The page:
Everything You Need to Know About Estate Planning for Blended Families | DFW Will and Estate Lawyer
Here’s a common horror story – the Blended Family Estate Plan (or lack thereof). A father remarries late in life to a woman with her own kids. The father does not create a Last Will and Testament or fails to update his old Will. When the father dies, his estate goes entirely to his new wife since she is his next of kin according to the laws of intestacy. When the new wife dies, both estates go to her children, leaving the father’s children without their rightful inheritance.
This happens all too often and usually leads to nasty court battles and bad feelings for everyone involved. However, these issues can be easily avoided with estate planning for blended families.
An experienced DFW will and estate lawyer can design a plan that fulfills all your wishes if you’re creating a blended family estate plan. Besides choosing the right attorney, here are some other considerations to think about when you’re creating a blended family estate plan:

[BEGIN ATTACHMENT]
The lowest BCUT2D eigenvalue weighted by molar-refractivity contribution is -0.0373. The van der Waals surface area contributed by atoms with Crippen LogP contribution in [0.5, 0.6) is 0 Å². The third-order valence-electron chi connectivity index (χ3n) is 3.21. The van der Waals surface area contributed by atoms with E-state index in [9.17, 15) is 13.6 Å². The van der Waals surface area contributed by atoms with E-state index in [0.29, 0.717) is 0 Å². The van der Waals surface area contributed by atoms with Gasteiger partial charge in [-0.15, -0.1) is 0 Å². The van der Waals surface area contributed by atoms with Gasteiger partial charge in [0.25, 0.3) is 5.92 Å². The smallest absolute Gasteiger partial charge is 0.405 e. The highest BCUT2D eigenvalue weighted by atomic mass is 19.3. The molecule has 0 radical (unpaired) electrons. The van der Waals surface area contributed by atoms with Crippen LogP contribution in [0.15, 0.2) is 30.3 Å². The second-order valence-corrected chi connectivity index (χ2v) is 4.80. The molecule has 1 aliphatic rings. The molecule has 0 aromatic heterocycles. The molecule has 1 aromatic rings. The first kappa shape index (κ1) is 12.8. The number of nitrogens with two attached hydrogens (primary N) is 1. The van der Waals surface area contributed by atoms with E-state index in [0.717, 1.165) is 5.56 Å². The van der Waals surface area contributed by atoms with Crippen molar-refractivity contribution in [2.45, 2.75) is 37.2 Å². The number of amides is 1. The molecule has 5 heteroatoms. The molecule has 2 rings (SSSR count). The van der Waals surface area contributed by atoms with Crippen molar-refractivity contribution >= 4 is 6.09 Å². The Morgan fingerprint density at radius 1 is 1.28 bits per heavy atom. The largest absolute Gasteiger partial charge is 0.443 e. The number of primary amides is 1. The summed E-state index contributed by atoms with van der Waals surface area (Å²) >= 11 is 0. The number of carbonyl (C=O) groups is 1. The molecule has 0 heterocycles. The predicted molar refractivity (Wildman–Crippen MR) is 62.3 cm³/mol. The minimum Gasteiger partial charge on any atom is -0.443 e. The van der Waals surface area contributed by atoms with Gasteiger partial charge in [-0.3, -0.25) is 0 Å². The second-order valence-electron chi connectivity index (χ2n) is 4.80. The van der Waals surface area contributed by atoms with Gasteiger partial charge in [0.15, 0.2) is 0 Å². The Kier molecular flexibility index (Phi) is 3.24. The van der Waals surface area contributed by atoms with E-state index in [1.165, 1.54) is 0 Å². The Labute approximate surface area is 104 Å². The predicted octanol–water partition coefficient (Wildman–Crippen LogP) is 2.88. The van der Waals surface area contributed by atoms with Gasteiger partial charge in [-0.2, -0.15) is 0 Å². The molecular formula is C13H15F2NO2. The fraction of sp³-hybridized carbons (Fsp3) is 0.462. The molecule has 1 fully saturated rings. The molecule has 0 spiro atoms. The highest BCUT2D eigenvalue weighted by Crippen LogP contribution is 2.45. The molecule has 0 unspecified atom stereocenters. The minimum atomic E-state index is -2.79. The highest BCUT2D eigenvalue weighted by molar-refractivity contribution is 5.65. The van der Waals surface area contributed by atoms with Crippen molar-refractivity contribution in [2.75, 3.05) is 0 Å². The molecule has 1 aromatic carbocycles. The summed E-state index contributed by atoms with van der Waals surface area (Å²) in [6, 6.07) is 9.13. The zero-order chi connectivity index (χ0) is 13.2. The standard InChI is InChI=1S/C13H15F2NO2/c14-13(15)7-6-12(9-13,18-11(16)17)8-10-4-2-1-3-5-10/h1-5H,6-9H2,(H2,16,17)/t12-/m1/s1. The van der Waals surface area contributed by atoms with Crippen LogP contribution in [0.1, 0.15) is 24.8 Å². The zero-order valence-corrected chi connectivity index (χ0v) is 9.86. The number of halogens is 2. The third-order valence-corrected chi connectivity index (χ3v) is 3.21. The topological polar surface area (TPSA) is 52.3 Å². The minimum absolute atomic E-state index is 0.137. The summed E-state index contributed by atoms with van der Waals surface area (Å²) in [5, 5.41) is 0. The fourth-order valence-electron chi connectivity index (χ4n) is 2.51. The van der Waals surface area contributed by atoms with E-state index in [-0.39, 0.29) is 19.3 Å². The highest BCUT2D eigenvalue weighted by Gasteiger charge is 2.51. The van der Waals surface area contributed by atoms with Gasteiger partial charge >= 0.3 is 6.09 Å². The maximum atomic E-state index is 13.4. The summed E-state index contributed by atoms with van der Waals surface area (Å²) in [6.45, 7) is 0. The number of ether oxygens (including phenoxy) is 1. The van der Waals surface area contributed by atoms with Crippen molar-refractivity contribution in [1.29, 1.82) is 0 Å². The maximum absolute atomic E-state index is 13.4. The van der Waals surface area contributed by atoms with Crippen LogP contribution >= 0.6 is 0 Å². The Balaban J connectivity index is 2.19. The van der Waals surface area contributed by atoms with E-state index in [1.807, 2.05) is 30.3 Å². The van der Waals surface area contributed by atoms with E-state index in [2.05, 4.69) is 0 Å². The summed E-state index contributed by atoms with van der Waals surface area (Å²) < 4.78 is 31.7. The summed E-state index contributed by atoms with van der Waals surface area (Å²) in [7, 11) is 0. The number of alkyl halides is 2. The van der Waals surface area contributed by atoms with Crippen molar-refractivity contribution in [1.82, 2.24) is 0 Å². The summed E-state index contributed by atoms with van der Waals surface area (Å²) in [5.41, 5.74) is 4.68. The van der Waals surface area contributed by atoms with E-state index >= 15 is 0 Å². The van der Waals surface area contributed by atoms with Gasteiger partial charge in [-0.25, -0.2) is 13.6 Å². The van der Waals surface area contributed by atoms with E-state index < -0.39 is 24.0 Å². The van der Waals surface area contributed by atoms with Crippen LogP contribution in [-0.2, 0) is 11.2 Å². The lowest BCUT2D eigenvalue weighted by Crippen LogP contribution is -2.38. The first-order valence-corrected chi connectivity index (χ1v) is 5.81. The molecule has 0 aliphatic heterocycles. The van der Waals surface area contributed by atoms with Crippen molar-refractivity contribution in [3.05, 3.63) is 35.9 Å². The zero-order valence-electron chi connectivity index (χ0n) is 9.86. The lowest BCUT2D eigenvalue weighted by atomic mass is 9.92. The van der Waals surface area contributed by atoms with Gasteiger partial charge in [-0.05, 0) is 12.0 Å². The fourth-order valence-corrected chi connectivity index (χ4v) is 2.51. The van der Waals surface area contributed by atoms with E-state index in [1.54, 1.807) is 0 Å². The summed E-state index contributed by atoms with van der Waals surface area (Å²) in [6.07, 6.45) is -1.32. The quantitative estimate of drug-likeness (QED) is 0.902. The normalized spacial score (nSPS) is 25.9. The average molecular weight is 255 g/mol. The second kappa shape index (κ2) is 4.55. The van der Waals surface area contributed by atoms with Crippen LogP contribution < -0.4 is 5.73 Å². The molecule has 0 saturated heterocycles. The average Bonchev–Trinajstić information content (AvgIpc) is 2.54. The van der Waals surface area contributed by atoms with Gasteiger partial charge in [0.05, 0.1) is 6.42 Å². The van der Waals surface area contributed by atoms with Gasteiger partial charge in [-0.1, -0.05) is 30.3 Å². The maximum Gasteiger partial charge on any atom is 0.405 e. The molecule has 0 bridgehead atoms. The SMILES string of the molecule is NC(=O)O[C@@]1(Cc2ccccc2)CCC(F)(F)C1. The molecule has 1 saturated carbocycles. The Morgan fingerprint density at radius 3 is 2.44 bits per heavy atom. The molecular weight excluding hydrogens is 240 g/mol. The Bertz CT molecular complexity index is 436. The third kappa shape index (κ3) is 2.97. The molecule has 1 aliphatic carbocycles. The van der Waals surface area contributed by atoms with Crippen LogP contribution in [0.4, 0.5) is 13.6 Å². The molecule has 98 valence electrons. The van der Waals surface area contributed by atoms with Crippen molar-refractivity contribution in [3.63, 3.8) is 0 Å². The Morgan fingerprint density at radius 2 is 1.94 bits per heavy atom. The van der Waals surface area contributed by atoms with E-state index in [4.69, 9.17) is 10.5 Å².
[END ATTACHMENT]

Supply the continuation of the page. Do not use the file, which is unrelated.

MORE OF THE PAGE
- Decide who you want to take care of and how you want to do it. You may want to leave everything to your children, provide for your new spouse, and/or leave an inheritance for each member of your blended family. You can speak to your family, friends, and attorney about this decision, but it is ultimately up to you to decide. It’s your Estate!
- Speak to your children about any specific heirlooms or items they may have a personal connection to and will want after you pass away. Once this is determined, you should specify which family members should receive which items in your estate plan.
- Consider the possibility that your spouse may pass before you. While you should protect your own legacy, you should also think about what may happen if the roles are reversed and your family ends up with your spouse’s inheritance. You should discuss this with your spouse to ensure each side is taken care of accordingly.
- Review your existing insurance policies, estate planning documents, and financial accounts to ensure they are all up to date. You’ll want to make sure you are not leaving funds to an ex- or deceased spouse. There are too many cases to count where an ex-spouse received an insurance payout because the documents were never updated, or that the probate process was prolonged because of a pre-deceased spouse still being listed as a beneficiary.
If you have questions about estate planning for your blended family, or you wish to update your estate plan to account for your blended family, please contact us at (817) 752-3307 to set up a consultation.